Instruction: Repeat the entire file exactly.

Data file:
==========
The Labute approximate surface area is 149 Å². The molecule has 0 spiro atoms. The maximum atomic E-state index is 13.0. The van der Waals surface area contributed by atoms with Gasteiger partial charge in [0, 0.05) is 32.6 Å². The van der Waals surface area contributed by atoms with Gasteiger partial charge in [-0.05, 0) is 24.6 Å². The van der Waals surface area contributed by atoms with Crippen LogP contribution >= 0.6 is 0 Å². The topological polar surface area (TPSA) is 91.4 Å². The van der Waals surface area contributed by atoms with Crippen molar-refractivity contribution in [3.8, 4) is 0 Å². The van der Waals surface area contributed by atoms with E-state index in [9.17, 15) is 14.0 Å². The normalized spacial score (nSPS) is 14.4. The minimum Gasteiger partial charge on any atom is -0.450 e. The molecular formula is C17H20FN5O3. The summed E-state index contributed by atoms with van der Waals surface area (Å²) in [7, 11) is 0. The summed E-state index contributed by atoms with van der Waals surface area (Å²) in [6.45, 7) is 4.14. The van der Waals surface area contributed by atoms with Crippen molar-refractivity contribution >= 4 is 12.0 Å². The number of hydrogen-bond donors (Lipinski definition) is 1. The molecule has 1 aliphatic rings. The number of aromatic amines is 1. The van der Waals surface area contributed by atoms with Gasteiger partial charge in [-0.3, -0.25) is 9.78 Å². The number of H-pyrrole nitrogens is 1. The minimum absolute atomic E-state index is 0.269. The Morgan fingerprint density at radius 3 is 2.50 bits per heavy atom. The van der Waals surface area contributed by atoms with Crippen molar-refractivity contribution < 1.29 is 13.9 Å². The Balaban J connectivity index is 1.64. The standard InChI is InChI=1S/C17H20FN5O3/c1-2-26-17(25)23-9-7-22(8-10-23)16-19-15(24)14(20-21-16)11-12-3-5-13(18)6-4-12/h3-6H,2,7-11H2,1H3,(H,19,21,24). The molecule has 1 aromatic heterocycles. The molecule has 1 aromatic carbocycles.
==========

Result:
The Labute approximate surface area is 149 Å². The molecule has 0 spiro atoms. The maximum atomic E-state index is 13.0. The van der Waals surface area contributed by atoms with Gasteiger partial charge in [0, 0.05) is 32.6 Å². The van der Waals surface area contributed by atoms with Gasteiger partial charge in [-0.05, 0) is 24.6 Å². The van der Waals surface area contributed by atoms with Crippen LogP contribution >= 0.6 is 0 Å². The topological polar surface area (TPSA) is 91.4 Å². The van der Waals surface area contributed by atoms with Crippen molar-refractivity contribution in [3.8, 4) is 0 Å². The van der Waals surface area contributed by atoms with E-state index in [9.17, 15) is 14.0 Å². The normalized spacial score (nSPS) is 14.4. The minimum Gasteiger partial charge on any atom is -0.450 e. The molecular formula is C17H20FN5O3. The summed E-state index contributed by atoms with van der Waals surface area (Å²) in [7, 11) is 0. The summed E-state index contributed by atoms with van der Waals surface area (Å²) in [6.45, 7) is 4.14. The van der Waals surface area contributed by atoms with Crippen molar-refractivity contribution >= 4 is 12.0 Å². The number of hydrogen-bond donors (Lipinski definition) is 1. The molecule has 1 aliphatic rings. The number of aromatic amines is 1. The van der Waals surface area contributed by atoms with Gasteiger partial charge in [-0.3, -0.25) is 9.78 Å². The number of H-pyrrole nitrogens is 1. The minimum absolute atomic E-state index is 0.269. The Morgan fingerprint density at radius 3 is 2.50 bits per heavy atom. The van der Waals surface area contributed by atoms with Crippen molar-refractivity contribution < 1.29 is 13.9 Å². The Balaban J connectivity index is 1.64. The standard InChI is InChI=1S/C17H20FN5O3/c1-2-26-17(25)23-9-7-22(8-10-23)16-19-15(24)14(20-21-16)11-12-3-5-13(18)6-4-12/h3-6H,2,7-11H2,1H3,(H,19,21,24). The molecule has 1 aromatic heterocycles. The molecule has 1 aromatic carbocycles.